Kaylee Moreno, Ferris State University, Center for Latin@ Studies

Outsmart the Competition: Understanding Degrees and Demand
Lansing Center Meeting Room 202
Strengthening School Counseling

How can students get out ahead of the competition in the job market before they get there? By planning ahead! Helping students to understand what they're up against after they complete a particular kind of degree is critical in helping them plan what type of degree to get. Come to this session to learn about degrees that are currently in demand versus those that are being completed by Michigan students, creating an interesting competitive environment. You'll also hear about best practices in career planning with local students and how that can help them persist through degree attainment, as well as strategies a local LCAN has undertaken to help do college and career readiness better.

Sarah Sebaly, MI Bright Future, Workforce Intelligence Network
Laura Hoehn, Livingston Educational Service Agency

Using Advocacy to be a Champion for Opportunity: Strategies to Advance State Policy for College Attainment
Lansing Center Meeting Room 203
LCAN Development

Your voice matters on state policy, whether you work with students, serve as a system leader or provide funding/support access work. Join this session to learn how to use it. Explore which policies can best contribute to increasing college attainment for low-income students, students of color, and first-generation students. Topics covered will address the full pipeline from early awareness to access and through to college success. Then learn strategies to help you advocate for them. State governments impact the higher education through funding, state grant aid, and system management. Make sure your organization or school plays an active role in shaping policies that affect students. Attendees will complete an elevator pitch activity for a policy ask and receive a model state policy agenda.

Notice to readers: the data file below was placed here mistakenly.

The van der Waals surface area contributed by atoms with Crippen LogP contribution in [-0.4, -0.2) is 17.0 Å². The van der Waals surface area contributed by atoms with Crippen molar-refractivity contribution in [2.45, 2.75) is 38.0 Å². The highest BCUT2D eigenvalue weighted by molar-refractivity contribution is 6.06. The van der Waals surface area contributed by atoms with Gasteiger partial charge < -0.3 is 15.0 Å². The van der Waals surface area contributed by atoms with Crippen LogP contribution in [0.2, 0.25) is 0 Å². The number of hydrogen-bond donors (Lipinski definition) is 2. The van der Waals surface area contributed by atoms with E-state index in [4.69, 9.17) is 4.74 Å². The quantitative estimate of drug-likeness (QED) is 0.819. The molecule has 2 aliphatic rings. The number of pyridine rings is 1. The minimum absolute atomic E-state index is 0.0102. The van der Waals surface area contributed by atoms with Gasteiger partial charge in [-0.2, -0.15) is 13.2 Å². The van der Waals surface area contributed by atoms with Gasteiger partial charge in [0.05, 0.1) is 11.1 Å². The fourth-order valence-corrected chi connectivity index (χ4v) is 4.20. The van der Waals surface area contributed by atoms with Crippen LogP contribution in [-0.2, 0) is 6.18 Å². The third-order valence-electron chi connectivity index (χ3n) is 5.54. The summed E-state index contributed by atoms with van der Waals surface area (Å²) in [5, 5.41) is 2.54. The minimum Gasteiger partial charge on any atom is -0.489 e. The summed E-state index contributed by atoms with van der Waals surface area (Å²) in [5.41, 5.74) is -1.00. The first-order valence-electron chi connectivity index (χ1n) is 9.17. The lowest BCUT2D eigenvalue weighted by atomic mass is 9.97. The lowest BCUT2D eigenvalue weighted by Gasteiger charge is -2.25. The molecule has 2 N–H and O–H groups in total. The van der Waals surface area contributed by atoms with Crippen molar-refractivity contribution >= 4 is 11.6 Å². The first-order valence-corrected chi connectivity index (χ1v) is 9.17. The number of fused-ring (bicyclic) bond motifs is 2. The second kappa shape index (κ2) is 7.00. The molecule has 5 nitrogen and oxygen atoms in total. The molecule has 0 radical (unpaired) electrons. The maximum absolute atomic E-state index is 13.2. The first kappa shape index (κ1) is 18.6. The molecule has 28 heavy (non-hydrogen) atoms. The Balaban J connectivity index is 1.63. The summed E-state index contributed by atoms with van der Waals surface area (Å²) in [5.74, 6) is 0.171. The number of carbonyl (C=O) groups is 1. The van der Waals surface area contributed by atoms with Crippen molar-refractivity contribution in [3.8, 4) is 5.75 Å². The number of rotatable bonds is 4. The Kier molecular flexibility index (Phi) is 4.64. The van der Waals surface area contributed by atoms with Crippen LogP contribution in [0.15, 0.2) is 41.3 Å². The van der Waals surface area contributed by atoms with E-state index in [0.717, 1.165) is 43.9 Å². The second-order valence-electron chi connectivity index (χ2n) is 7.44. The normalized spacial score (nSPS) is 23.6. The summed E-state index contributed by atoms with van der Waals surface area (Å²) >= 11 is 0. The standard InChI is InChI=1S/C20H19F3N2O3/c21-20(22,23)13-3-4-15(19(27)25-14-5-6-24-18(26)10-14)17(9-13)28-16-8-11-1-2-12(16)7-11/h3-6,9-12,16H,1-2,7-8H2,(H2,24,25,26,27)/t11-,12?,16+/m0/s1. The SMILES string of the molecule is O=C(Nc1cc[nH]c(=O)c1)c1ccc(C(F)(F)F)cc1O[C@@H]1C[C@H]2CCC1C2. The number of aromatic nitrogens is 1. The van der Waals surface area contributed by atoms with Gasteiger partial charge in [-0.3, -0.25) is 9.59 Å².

Carrie Warick, National College Access Network

 


Breakout Session V - 3:15 - 4:30 pm

Bringing a Millennial Mindset Into a College-Bound Culture
Lansing Center Meeting Room 201
College Affordability

This presentation explores seven key traits of the millennial generation as they relate to the college-going process. By utilizing current information and the "meet the students where they already are" approach, MiStudentAid provides a message that is relatable, personable, and sustainable. Through the incorporation of shared college experiences, MiStudent Aid provides insight into the college-going process as experienced by the millennial generation. This presentation will provide best practices for reaching millennials, knowledge on how to create a college bound identity amongst millennials and the importance of millennials attaining a college education in today's economy. Attendees will leave the presentation with tools to take back to their organizations and utilize in their own work.

Chelsea Rademacher, Department of Treasury - MiStudentAid
Charles Rozier, Department of Treasury - MiStudentAid